Envelopped. extracellular baculovirus virions can be found in two forms: OV (occluded virus) and BV (budded virus). The nucleocapsid is about 21 nm x 260 nm.


Circular dsDNA, 80-180 kb in length, encoding for 100 to 180 proteins.




  1. Attachement of the viral glycoproteins to host receptors mediates endocytosis of the virus into the host cell.
  2. Fusion with the plasma membrane.
  3. The DNA genome is released into the host nucleus.
  4. Immediate early phase: host RNA polymerase transcribes viral genes involved in the regulation of the replication cascade, prevention of host responses and viral DNA synthesis.
  5. Late phase: The virally encoded RNA polymerase expresses late genes.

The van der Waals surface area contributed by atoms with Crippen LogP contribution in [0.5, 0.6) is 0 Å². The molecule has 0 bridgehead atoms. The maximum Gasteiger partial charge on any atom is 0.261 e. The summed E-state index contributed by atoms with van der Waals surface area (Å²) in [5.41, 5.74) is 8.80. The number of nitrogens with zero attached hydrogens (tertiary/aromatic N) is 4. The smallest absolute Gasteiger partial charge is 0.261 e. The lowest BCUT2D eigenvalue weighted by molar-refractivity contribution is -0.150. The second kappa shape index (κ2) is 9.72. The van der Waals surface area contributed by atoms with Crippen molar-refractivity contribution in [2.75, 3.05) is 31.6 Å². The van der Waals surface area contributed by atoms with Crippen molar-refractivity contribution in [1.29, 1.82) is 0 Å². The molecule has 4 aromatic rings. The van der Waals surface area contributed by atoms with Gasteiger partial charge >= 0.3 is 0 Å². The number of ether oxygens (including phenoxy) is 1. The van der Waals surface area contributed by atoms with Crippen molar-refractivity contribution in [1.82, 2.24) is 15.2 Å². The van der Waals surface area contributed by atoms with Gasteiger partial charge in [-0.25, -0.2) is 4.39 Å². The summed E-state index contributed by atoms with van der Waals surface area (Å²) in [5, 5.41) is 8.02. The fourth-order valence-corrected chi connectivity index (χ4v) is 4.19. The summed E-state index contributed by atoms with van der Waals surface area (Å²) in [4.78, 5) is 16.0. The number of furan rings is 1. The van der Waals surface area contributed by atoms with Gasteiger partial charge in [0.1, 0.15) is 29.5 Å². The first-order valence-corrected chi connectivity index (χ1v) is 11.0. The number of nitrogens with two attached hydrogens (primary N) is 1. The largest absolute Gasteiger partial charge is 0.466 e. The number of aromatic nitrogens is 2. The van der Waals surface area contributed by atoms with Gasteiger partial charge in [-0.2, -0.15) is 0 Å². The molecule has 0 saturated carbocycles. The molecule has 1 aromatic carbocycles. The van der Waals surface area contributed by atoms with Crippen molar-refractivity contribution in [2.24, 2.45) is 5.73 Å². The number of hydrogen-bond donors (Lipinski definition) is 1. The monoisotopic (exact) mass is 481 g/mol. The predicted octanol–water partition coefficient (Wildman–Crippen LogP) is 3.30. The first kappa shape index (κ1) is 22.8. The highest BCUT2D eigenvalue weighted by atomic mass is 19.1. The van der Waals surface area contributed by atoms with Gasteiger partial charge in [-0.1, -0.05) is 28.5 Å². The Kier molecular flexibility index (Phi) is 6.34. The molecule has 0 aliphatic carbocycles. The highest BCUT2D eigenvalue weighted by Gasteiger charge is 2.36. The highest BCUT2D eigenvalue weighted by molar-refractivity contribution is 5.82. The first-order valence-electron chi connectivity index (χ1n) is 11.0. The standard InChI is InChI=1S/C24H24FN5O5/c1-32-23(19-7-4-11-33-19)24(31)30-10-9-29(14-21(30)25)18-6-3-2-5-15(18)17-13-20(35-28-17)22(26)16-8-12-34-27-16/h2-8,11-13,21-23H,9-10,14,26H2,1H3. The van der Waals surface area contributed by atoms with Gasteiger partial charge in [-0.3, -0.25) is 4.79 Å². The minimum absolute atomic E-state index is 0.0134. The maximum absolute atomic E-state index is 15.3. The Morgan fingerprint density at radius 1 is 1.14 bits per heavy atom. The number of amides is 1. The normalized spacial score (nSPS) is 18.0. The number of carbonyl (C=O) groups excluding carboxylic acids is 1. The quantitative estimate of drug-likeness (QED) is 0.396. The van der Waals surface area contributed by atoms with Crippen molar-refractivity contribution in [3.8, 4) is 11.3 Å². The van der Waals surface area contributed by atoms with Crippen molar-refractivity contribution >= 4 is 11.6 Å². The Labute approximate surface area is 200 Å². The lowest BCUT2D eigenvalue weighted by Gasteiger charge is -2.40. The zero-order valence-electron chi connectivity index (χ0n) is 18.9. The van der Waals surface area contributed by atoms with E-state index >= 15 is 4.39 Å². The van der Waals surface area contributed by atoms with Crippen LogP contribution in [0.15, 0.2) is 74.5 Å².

6. Replication of the genome by rolling circle in nuclear viral factories.
  7. Nucleocapsids are formed which can either bud out through the cellular membrane and disseminate the infection or be occluded for horizontal transmission.
  8. Occlusion phase: the virus becomes occluded in the protein polyhedrin and the polyhedral envelope (calyx) is produced. Lysis of the cell releases the occluded virus.

Host-virus interaction

Apoptosis modulation

Several viral proteins are dedicated to inhibit host apoptosis. Among them, IAP3 is a RING-finger E3 ubiquitin ligase that ubiquitinates and subsquently targets host pro-apoptotic factors. Baculovirus caspase inhibitors P49 and P35 block virus-induced apoptosis downstream of effector caspase DrICE activation.

Cell-cycle modulation

Some baculoviruses encode viral cyclins such as ODV-EC27 or BmNPV ORF120 that maintains the host cells at the G2/M phase while permitting the virus DNA replication .